The cornea should be clear, smooth and shiny. Placing fluorescein dye (USE IT NONDILUTED) in the eye to identify corneal ulcers should be routine in every eye examination of the horse.  Small corneal ulcers will stain that might otherwise be undetected.

Seidel's Test: Fluorescein can be used to detect perforated corneas, or leaking corneal sutures. Placing fluorescein over a suspected corneal or scleral defect will result in a color change in the dye as the aqueous humor dilutes the fluorescein.

Tear Film Breakup Time: Normal tear film is continuous. Blinking maintains the tear film continuity. The tear film breaks up if blinking does not occur often enough. Dark dry spots will appear under cobalt blue filtered light as part of normal evaporation and diffusion of tears. Fluorescein dye is placed on the cornea and not flushed off. The lid is manually blinked three times and held open to expose the tear film to evaporation. The time required for a dry spot to appear on the corneal surface after blinking is referred to as the tear film breakup time (TFBUT). In a normal healthy eye, dry spots start occuring between blinks at about 20 seconds. A TFBUT of less than 10 seconds is abnormal and probably associated with instability of the mucin layer of the tear film.

Rose bengal dye should be used in selected cases after installation of fluorescein to identify the integrity of the tear film. Rose bengal dye strips are available at http://www.akorn.com.

The anterior chamber (AC) is best examined with a handheld or transilluminator mounted slitlamp.  The anterior chamber contains optically clear aqueous humor. Increased protein levels in the AC can be noted clinically as aqueous flare. White cells in the AC are called hypopyon, and red cells in the AC are called hyphema. Aqueous flare, hypopyon and hyphema indicate uveitis.

The intraocular pressure (IOP) of horses is 16-37 mm Hg with a Tonopen applanation tonometer.

A mydriatic should be applied to the eye once the pupillary light response has been evaluated. The agent of choice is topical 1% tropicamide, which takes some 15-20 minutes to produce mydriasis in normal horses, and has an action that persists for approximately 8-12 hours. Atropine is used for therapeutic mydriasis as it can dilate the normal horse pupil for greater than 2 weeks.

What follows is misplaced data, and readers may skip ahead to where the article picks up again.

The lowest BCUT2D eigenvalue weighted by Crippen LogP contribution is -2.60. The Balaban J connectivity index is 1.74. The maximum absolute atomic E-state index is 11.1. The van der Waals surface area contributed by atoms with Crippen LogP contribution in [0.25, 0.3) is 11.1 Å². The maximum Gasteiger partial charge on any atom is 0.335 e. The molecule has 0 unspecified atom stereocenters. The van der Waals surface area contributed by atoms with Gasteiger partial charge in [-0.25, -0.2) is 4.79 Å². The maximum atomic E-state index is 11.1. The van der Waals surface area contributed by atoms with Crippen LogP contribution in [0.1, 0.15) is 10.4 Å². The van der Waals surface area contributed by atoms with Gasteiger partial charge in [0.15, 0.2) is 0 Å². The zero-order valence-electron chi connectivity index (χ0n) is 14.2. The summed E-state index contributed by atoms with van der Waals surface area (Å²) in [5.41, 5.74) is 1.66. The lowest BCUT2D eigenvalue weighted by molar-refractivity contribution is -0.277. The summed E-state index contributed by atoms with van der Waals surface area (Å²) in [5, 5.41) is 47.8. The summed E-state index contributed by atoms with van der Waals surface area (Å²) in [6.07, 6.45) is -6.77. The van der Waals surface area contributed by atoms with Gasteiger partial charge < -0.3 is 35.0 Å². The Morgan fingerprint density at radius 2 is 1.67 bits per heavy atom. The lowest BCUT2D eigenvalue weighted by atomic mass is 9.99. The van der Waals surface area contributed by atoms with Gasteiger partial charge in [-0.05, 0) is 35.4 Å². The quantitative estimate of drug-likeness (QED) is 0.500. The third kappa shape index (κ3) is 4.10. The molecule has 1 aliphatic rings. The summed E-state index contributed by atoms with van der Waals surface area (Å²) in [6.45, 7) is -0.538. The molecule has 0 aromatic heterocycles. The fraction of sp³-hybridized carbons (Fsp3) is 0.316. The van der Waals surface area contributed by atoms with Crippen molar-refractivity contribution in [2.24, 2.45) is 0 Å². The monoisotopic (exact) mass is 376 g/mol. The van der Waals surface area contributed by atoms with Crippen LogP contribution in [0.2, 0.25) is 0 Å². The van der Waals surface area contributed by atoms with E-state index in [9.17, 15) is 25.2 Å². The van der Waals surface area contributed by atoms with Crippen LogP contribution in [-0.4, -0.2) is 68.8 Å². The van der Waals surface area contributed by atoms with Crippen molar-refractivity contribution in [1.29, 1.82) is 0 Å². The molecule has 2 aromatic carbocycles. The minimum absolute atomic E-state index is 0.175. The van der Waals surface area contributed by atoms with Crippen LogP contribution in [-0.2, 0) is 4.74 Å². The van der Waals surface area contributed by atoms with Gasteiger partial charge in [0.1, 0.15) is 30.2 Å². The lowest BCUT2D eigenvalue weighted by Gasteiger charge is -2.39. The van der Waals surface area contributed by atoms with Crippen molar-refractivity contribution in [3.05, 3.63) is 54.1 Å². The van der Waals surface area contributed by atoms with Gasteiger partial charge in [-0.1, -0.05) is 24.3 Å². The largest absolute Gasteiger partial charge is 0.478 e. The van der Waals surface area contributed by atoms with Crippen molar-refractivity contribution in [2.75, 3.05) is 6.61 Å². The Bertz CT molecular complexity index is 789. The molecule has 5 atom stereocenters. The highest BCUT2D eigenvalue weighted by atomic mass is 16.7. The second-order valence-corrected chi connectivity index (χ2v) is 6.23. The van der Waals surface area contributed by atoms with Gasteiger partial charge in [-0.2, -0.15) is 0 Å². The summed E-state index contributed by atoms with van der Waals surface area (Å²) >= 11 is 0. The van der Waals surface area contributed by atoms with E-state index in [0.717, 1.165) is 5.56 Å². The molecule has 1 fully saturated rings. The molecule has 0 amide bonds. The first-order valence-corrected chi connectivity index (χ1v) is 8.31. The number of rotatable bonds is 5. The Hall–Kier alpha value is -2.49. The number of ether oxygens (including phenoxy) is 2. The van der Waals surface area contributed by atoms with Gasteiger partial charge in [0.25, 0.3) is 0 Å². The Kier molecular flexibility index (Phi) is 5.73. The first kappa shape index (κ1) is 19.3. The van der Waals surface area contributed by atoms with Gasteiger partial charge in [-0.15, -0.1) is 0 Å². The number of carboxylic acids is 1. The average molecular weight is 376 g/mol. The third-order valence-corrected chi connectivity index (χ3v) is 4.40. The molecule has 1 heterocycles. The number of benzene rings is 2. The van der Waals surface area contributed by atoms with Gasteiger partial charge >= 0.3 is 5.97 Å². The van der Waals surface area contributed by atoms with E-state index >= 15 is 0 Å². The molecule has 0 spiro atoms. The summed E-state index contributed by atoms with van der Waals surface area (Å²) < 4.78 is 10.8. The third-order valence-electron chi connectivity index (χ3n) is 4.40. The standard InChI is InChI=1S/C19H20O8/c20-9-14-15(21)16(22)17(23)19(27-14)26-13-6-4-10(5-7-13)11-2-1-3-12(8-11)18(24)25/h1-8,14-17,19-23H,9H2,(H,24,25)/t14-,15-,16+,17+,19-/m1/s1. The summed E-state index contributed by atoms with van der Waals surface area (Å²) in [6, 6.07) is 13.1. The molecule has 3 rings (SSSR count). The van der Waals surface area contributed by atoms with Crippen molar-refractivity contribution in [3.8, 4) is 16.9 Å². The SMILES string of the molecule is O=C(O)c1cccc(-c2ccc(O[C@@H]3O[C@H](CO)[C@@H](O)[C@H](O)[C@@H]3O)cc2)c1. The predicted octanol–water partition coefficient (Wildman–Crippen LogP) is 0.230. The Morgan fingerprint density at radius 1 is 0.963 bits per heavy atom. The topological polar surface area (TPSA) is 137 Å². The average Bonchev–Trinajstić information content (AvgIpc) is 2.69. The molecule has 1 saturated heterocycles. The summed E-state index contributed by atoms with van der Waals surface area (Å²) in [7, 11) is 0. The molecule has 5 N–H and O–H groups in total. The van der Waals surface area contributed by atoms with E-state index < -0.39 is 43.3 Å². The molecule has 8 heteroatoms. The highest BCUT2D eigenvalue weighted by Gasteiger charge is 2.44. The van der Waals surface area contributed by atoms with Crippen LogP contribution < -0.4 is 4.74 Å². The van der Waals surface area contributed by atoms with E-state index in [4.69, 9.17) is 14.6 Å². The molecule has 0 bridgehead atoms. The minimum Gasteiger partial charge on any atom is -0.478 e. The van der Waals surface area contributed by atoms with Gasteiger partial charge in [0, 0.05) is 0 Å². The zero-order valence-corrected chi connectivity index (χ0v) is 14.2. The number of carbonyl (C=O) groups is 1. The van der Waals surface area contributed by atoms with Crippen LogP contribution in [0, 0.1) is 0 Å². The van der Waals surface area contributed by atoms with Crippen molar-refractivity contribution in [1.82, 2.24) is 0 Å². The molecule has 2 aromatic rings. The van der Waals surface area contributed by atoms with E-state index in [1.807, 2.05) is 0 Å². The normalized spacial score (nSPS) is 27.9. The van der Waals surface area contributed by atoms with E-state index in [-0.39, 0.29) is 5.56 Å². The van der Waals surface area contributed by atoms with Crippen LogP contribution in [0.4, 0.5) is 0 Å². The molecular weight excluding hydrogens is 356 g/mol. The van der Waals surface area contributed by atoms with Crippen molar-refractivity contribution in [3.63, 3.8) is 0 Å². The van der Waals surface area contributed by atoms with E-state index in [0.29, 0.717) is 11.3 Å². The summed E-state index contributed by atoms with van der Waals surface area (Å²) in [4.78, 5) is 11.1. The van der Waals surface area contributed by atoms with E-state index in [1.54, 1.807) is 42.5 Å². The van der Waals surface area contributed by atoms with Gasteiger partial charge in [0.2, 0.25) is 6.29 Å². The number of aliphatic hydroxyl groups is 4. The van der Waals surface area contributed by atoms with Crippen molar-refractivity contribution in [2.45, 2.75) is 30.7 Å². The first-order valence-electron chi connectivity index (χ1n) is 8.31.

The lens should be checked for position and any opacities or cataract. There are a number of lens opacities which may be regarded as normal variations: prominent lens sutures, the point of attachment of the hyaloid vessel, refractive concentric rings, fine "dustlike" opacities, and sparse "vacuoles" within the lens substance.

Cataracts are lens opacities and are associated with varying degrees of blindness. They can be congenital, secondary to previous uveitis, and be progressive or nonprogressive. In some horse breeds they may be hereditary.

Normal aging of the horse lens will result in cloudiness of the lens nucleus (nuclear sclerosis) beginning at 7 to 8 years of age, but this is not a true cataract. The suture lines and the lens capsule may also become slightly opaque as a normal feature of aging.

The adult vitreous should be free of obvious opacities. Vitreal floaters can develop with age or be sequelae to Equine Recurrent Uveitis (ERU). They are generally benign in nature.

The retina and optic nerve are examined with a direct, Panoptic┬«, or indirect ophthalmolscopes). The rotary lens setting of the direct ophthalmoscope should be set to 0 to examine the retina and optic nerve, and to a “green” number 20 to focus on the lids and cornea.

Magnification of the fundic image with the direct ophthalmoscope is 7.9X laterally and 84X axially in horses, and with the indirect ophthalmoscope and a 20D lens is 0.79X laterally and 8.4X axially. The Panoptic® ophthalmoscope has an intermediate level of magnification between the direct and indirect ophthalmoscopes. The fundus should be examined for any signs of ERU, such as peripapillary depigmentation. The nontapetal region ventral to the optic disc should be carefully examined with a direct ophthalmoscope, as this is the area where focal retinal scars are seen.